A visit to Barcelona for many people is a chance to marvel at the past while living in the present. The idea for the City of Contrast tour came to me from doing just that! For many years my walk to work has taken me through the streets of ‘El Raval’ and I found myself becoming increasingly fascinated by the neighbourhood’s diversity. I began to read up on its history, trying to clarify my reflections on a place I knew very little about and was then I realised the character of ‘El Raval’ really stems from the diversity of its history. It became a place where, on my daily walk, I began to see streets which share stories of its past and present in surprising ways.
‘Barcelona is built like a colonial city, where the city of whites is strictly separated from the city of the indigenous people. In the city of the ”whites” the streets are broad, lofty, well-paved, often decorated with flowers and the apartment blocks are well arranged so that they do not shade each other. On the other hand, in the city of the ‘indigenous’ people, the streets are narrow like ravines’ HE Kaminski (1936)
‘El Raval’, Barcelona’s most multicultural district
El Raval is found sandwiched between the streets of Paral·lel and Las Ramblas. It is one of the most multi-cultural and densely populated areas of the city and has been often characterised by, and criticised for, its dark narrow streets and boisterous nightlife. As a result, there have been many attempts over the last few decades to ‘clean-up’ this central area; the widening of streets, the destruction of tenement blocks and the building of art-house cinemas and 5-star hotels. But this is not just a recent cause, since the beginning of the 20th century the neighbourhood has been one often vilified and referred to by a variety of nicknames such as ‘Fifth district’, ‘Chinatown’ or, more recently, ‘Ravalistan’.
Its true name, El Raval, originates from ‘A-Rabal’ Arabic for ‘on the margin’, as it once was a simple area of land located outside the city’s walls. Eventually, the area would become inhabited by churches, convents and hospitals until eventually embraced within the walls of the city during the expansion of Barcelona in medieval times. However, it would be the next great growth spurt Barcelona would undergo in the 19th century which would define ‘El Raval’ for years to come. The City of Contrast tour explores the history of the 19th and beginning of the 20th century when Barcelona, and as a direct result ‘El Raval’, would witness a radical change.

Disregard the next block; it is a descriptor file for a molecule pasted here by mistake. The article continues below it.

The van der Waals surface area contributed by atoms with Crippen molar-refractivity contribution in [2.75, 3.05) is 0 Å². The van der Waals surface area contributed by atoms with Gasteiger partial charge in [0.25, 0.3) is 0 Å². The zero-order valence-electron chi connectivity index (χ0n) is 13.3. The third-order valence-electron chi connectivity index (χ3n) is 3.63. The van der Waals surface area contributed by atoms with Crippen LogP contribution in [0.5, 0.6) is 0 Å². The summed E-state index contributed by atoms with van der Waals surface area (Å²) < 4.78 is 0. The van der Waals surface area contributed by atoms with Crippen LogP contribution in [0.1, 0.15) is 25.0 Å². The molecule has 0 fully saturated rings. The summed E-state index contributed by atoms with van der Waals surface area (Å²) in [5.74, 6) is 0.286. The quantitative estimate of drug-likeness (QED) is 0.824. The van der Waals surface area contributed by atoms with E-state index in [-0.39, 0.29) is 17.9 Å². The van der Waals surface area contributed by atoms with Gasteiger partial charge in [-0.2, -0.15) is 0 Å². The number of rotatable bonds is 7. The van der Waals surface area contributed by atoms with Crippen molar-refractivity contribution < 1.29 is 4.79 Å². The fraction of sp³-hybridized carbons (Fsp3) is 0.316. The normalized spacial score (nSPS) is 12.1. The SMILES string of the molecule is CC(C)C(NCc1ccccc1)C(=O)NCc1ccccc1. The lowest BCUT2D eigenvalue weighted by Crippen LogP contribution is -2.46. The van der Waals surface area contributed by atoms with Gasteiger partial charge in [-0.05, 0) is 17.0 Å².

A City of Contrast: Barcelona pre-Spanish Civil War Tour (1835-1936)
With the dawn of the Industrial Revolution in the 19th century, the city could not cope with it’s growing population. Living conditions were becoming cramped and over-crowded, the spread of disease unmanageable, and it was seen that the only solution was to expand rapidly and offer the space to house the growing industry, and the growing industrial working class. The decision was made to remove the medieval walls and allow the huge development of what would become the ‘Eixample’.
The solution did not become a reality. What would become of Barcelona in the 19th and beginning of the 20th century was a divided city – on one hand, the new industrialists and bourgeois began to plan and build their spacious homes in the newer part of the city, while the working class were left behind in increasingly uncomfortable and inhabitable conditions, mainly in the neighbourhood of ‘El Raval’.
The narrow streets which characterise ‘El Raval’ became home to the factories of the Industrial Revolution and home to one of the biggest working-class populations in Spain. Living side by side with their work place, the fumes of the factory smoke, the cramped living spaces and abysmal working conditions, were few of many problems which engulfed the residents. The neighbourhood became a veritable hell-on-earth, and from this hell, the working class became increasingly open to a solution to their problems.
As we walk through ‘El Raval’ on tour I’ll show you where this industry was located, how the people lived and what was the political ideology the working class would eventually adopt as a catalyst for change. Behind the walled convents located in the neighbourhood, there are stories to be told of the Church’s relationship with the inhabitants of ‘El Raval’. Behind the facade of the Liceu Opera house we’ll discover how an attack in the building would shake the bourgeois in Barcelona to its core. And behind the name of ‘El Raval’, we’ll discover how during this period the city underwent not only great physical changes, but changes in attitude toward politics, immigration, and working-class organisation – changes that would greatly influence Barcelona’s role and experience during the outbreak of the Spanish Civil War in 1936.